Tailscale on Cisco ISR4k

Tailscale & IOx

I absolutely love using tailscale. It uses a great new protocol, wireguard, but makes it easy to configure and use. I’ve used it as a VPN service for over a year now, but have always wanted to connected to devices that are not tailscale capable.

My home router is a Cisco ISR4321. These are routers capable of running IOx, which allows you to run containers or even full-blown virtual machines on the router itself. The easiest way to get started with this is using guestshell, which comes packaged with IOS-XE. I did not try to run tailscale in guestshell, I wanted to run a separate virtual machine.

Build Tailscale Router VM

I built my tailscale router VM on Alpine Linux. The steps were pretty easy,

  • Install Alpine to disk
  • Enable community repos
  • Install qemu-guest-agent and tailscale, apk add qemu-guest-agent tailscale
  • Enable IP forwarding, add net.ipv4.ip_forward = 1 and net.ipv6.conf.all.forwarding = 1 to /etc/sysctl.conf
  • Shutdown the VM

At this point, you need the disk image to be qcow2. I was using VMware to build my VM, so I had to convert it, qemu-img convert -c -O qcow2 /tmp/alpinetailscale100.vmdk /tmp/alpinetailscale100.qcow2

Create the IOx Package

You need the ioxclient tool for this part. This can be downloaded from DevNet here. I opted to use the SDE virtual machine, which has all the necessary tools already installed. I copied my qcow2 to the VM and created my packages descriptor file, package.yaml

ioxsde@ioxsde:~$ cat package.yaml
descriptor-schema-version: "2.4"

info:
  name: tailscale
  description: "Alpine Linux with tailscale installed"
  version: "1.0"
  author-link: "http://next-hop-self.com"
  author-name: "Gary Ossewaarde"

app:
  type: vm
  cpuarch: x86_64
  resources:
    profile: custom
    cpu: 200
    memory: 1024
    disk: 2

    network:
      -
        interface-name: eth0
  # Specify runtime and startup
  startup:
    disks:
      -
        target-dev: "hdc"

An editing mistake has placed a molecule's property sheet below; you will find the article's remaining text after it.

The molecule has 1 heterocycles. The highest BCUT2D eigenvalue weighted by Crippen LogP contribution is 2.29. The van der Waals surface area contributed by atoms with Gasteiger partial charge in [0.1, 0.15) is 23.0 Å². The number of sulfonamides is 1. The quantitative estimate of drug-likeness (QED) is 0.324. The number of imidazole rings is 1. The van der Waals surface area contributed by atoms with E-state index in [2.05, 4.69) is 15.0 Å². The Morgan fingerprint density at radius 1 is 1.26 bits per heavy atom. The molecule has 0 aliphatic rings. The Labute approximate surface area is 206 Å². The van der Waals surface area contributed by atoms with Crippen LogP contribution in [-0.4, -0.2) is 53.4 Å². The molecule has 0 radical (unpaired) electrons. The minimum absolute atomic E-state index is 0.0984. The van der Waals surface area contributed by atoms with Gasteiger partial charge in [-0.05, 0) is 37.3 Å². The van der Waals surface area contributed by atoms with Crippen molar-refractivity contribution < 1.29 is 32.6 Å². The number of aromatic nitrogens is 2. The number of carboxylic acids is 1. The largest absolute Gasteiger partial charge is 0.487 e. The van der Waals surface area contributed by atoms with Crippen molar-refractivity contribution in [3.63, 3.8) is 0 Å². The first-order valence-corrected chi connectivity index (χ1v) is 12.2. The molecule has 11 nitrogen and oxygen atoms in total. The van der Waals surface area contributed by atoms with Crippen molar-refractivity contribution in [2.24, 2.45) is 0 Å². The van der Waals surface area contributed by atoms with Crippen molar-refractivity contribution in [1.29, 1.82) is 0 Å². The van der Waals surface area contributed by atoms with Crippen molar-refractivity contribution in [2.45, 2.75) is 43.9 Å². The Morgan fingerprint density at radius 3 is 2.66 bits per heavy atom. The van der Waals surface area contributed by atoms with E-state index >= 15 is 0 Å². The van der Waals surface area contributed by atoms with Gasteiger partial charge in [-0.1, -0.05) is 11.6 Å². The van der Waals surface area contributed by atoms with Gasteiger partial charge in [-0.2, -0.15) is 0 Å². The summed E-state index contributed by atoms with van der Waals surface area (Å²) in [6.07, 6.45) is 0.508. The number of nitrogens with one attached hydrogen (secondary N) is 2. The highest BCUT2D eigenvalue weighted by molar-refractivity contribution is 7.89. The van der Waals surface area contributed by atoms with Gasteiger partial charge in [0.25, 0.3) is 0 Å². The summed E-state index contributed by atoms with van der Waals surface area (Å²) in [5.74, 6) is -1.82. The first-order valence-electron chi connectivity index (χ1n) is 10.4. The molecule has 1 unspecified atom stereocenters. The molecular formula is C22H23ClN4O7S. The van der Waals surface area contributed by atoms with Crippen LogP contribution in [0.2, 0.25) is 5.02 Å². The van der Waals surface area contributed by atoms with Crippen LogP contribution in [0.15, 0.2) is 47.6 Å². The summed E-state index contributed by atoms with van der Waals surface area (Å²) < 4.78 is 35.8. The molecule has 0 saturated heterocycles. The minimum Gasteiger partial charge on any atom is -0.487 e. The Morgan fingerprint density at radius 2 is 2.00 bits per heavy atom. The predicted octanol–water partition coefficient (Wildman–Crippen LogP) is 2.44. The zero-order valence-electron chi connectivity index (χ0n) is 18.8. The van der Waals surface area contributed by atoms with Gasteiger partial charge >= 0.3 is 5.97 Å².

file: "alpinetailscale100.qcow2"

    qemu-guest-agent: True

Once you have this to your liking, you can create the package file with: ioxclient package --name tailscale101 .. This will create a file, tailscale101.tar in the folder you run the command in. Copy this file to your router: scp tailscale101.tar admin@192.168.10.1:bootflash:tailscale101.tar

Install/Active App on Router

First, you need to configure your internal networking if you haven’t yet. The IOx apps use VirtualPortGroup interfaces to connect to the IOS part of the router. My interface configuration looks like this:

interface VirtualPortGroup0
ip address 10.0.0.1 255.255.255.0
ip nat inside

Now, we can configure the app-hosting configuration stanza. Note guest-interface 0 maps to eth0 on the guest. For my alpine VM, I have DHCP enabled, so I also needed a DHCP pool.

app-hosting appid tailscale
 app-vnic gateway0 virtualportgroup 0 guest-interface 0
ip dhcp pool app-hosting
 network 10.0.0.0 255.255.255.0
 default-router 10.0.0.1
 dns-server 1.1.1.1

Now, we can install, activate, start, then connect to the new VM. Note: for the appid, you can only use A-Z, a-z, and _. I had a dash in the name and spent way too much time troubleshooting.

isr4k#app-hosting install appid tailscale package bootflash:tailscale101.tar
isr4k#app-hosting activate appid helloworld_app
isr4k#app-hosting start appid helloworld_app
isr4k#app-hosting connect appid helloworld_app console

At this point, you should be in the shell of your virtual machine.

localhost:~# ip addr
link/ether 52:54:dd:47:76:e8 brd ff:ff:ff:ff:ff:ff
inet 10.0.0.3/24 scope global eth0
valid_lft forever preferred_lft forever
inet6 fe80::5054:ddff:fe47:76e8/64 scope link
valid_lft forever preferred_lft forever

Bring up Tailscale and Routes

Now that the VM is running, just a few things are left. First, bring up tailscale and add your routes. In the VM, tailscale up --advertise-routes=192.168.10.0/24. Once you run this command, you will need to copy and paste the tailscale URL into a browser and authenticate. Once this is activate, you will need to enable the routes in the tailscale admin portal. See these docs for more information.

Clients on Windows, macOS, iOS, and Android will automatically pick up your new subnet routes. For Linux, I had to tell also run the command tailscale up --accept-routes.

Finally, a route to the tailscale hosts is needed on your router. Redistribute as necessary. ip route 100.64.0.0 255.192.0.0 10.0.0.3 name tailscale

With that, test reachability to your other networks from other tailscale hosts. For me, it worked right away.

Additional Resources

I had to combine information from the following two DevNet guides to work out what I needed.